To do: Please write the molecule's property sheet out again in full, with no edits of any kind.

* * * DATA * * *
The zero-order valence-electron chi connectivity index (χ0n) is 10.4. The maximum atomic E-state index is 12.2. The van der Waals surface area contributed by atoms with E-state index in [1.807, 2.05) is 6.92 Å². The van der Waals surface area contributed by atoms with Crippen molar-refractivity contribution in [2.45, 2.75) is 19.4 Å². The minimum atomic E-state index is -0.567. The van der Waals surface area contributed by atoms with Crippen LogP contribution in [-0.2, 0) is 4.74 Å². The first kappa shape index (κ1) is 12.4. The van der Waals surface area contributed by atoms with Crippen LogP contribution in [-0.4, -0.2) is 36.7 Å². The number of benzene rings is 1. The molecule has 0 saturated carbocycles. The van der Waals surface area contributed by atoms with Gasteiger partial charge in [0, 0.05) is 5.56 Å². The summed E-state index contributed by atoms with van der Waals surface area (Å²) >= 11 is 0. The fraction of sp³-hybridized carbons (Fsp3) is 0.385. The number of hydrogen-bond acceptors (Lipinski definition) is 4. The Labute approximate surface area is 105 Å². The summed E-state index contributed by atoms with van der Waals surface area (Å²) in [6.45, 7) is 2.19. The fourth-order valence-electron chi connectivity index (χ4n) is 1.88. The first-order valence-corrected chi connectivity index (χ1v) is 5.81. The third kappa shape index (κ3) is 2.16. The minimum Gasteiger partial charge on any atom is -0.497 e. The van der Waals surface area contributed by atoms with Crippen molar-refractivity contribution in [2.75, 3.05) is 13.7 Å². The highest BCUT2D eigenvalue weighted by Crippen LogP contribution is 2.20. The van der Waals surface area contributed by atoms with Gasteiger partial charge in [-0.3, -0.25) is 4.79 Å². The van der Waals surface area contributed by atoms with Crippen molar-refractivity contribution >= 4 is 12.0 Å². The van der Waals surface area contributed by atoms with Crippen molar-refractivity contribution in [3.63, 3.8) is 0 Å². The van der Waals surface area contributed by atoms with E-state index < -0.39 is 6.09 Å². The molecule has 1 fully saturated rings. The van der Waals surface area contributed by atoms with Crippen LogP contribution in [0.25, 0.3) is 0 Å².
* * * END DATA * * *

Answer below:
The zero-order valence-electron chi connectivity index (χ0n) is 10.4. The maximum atomic E-state index is 12.2. The van der Waals surface area contributed by atoms with E-state index in [1.807, 2.05) is 6.92 Å². The van der Waals surface area contributed by atoms with Crippen molar-refractivity contribution in [2.45, 2.75) is 19.4 Å². The minimum atomic E-state index is -0.567. The van der Waals surface area contributed by atoms with Crippen LogP contribution in [-0.2, 0) is 4.74 Å². The first kappa shape index (κ1) is 12.4. The van der Waals surface area contributed by atoms with Crippen LogP contribution in [-0.4, -0.2) is 36.7 Å². The number of benzene rings is 1. The molecule has 0 saturated carbocycles. The van der Waals surface area contributed by atoms with Gasteiger partial charge in [0, 0.05) is 5.56 Å². The summed E-state index contributed by atoms with van der Waals surface area (Å²) >= 11 is 0. The fraction of sp³-hybridized carbons (Fsp3) is 0.385. The number of hydrogen-bond acceptors (Lipinski definition) is 4. The Labute approximate surface area is 105 Å². The summed E-state index contributed by atoms with van der Waals surface area (Å²) in [6.45, 7) is 2.19. The fourth-order valence-electron chi connectivity index (χ4n) is 1.88. The first-order valence-corrected chi connectivity index (χ1v) is 5.81. The third kappa shape index (κ3) is 2.16. The minimum Gasteiger partial charge on any atom is -0.497 e. The van der Waals surface area contributed by atoms with Crippen molar-refractivity contribution in [2.75, 3.05) is 13.7 Å². The highest BCUT2D eigenvalue weighted by Crippen LogP contribution is 2.20. The van der Waals surface area contributed by atoms with Gasteiger partial charge in [-0.3, -0.25) is 4.79 Å². The van der Waals surface area contributed by atoms with Crippen molar-refractivity contribution >= 4 is 12.0 Å². The van der Waals surface area contributed by atoms with Crippen molar-refractivity contribution in [3.63, 3.8) is 0 Å². The van der Waals surface area contributed by atoms with E-state index < -0.39 is 6.09 Å². The molecule has 1 fully saturated rings. The van der Waals surface area contributed by atoms with Crippen LogP contribution in [0.25, 0.3) is 0 Å².